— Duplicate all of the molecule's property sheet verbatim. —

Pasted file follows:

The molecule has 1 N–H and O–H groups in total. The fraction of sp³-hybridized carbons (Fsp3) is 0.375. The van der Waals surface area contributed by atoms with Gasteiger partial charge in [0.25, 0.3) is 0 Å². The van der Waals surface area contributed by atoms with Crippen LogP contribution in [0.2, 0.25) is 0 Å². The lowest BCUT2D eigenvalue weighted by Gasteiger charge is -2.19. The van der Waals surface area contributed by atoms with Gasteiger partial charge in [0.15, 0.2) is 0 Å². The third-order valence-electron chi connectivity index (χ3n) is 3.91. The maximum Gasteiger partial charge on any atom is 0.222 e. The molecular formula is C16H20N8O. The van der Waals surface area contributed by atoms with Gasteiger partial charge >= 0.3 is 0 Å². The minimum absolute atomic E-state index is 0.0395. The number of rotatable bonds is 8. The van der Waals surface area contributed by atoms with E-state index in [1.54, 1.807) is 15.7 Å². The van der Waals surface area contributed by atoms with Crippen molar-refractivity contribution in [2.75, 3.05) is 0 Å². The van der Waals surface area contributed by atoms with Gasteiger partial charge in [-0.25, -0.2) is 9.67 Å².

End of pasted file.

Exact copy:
The molecule has 1 N–H and O–H groups in total. The fraction of sp³-hybridized carbons (Fsp3) is 0.375. The van der Waals surface area contributed by atoms with Gasteiger partial charge in [0.25, 0.3) is 0 Å². The van der Waals surface area contributed by atoms with Crippen LogP contribution in [0.2, 0.25) is 0 Å². The lowest BCUT2D eigenvalue weighted by Gasteiger charge is -2.19. The van der Waals surface area contributed by atoms with Gasteiger partial charge in [0.15, 0.2) is 0 Å². The third-order valence-electron chi connectivity index (χ3n) is 3.91. The maximum Gasteiger partial charge on any atom is 0.222 e. The molecular formula is C16H20N8O. The van der Waals surface area contributed by atoms with Gasteiger partial charge >= 0.3 is 0 Å². The minimum absolute atomic E-state index is 0.0395. The number of rotatable bonds is 8. The van der Waals surface area contributed by atoms with E-state index in [1.54, 1.807) is 15.7 Å². The van der Waals surface area contributed by atoms with Crippen molar-refractivity contribution in [2.75, 3.05) is 0 Å². The van der Waals surface area contributed by atoms with Gasteiger partial charge in [-0.25, -0.2) is 9.67 Å².